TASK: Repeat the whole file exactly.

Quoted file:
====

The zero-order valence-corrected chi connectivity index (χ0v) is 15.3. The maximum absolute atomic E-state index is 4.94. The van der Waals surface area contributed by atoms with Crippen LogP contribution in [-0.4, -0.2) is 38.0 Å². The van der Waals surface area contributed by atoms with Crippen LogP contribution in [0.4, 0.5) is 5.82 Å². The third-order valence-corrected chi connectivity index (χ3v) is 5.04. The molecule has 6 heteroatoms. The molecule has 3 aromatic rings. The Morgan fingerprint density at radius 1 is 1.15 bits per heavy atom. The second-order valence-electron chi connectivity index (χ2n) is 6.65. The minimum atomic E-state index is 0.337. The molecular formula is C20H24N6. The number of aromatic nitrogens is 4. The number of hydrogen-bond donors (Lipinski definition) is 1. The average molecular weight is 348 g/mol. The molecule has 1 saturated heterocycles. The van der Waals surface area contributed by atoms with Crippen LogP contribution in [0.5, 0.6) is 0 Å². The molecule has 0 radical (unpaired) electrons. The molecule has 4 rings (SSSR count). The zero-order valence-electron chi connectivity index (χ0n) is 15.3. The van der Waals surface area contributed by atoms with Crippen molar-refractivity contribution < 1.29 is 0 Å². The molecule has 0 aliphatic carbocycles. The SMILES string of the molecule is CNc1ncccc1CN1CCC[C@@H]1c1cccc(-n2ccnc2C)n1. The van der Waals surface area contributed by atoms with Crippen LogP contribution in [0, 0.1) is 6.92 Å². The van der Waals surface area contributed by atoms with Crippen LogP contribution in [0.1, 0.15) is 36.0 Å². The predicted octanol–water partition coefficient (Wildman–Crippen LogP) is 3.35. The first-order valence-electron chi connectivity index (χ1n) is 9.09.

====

The zero-order valence-corrected chi connectivity index (χ0v) is 15.3. The maximum absolute atomic E-state index is 4.94. The van der Waals surface area contributed by atoms with Crippen LogP contribution in [-0.4, -0.2) is 38.0 Å². The van der Waals surface area contributed by atoms with Crippen LogP contribution in [0.4, 0.5) is 5.82 Å². The third-order valence-corrected chi connectivity index (χ3v) is 5.04. The molecule has 6 heteroatoms. The molecule has 3 aromatic rings. The Morgan fingerprint density at radius 1 is 1.15 bits per heavy atom. The second-order valence-electron chi connectivity index (χ2n) is 6.65. The minimum atomic E-state index is 0.337. The molecular formula is C20H24N6. The number of aromatic nitrogens is 4. The number of hydrogen-bond donors (Lipinski definition) is 1. The average molecular weight is 348 g/mol. The molecule has 1 saturated heterocycles. The van der Waals surface area contributed by atoms with Crippen LogP contribution in [0.5, 0.6) is 0 Å². The molecule has 0 radical (unpaired) electrons. The molecule has 4 rings (SSSR count). The zero-order valence-electron chi connectivity index (χ0n) is 15.3. The van der Waals surface area contributed by atoms with Crippen molar-refractivity contribution < 1.29 is 0 Å². The molecule has 0 aliphatic carbocycles. The SMILES string of the molecule is CNc1ncccc1CN1CCC[C@@H]1c1cccc(-n2ccnc2C)n1. The van der Waals surface area contributed by atoms with Crippen LogP contribution in [0, 0.1) is 6.92 Å². The van der Waals surface area contributed by atoms with Crippen LogP contribution in [0.1, 0.15) is 36.0 Å². The predicted octanol–water partition coefficient (Wildman–Crippen LogP) is 3.35. The first-order valence-electron chi connectivity index (χ1n) is 9.09.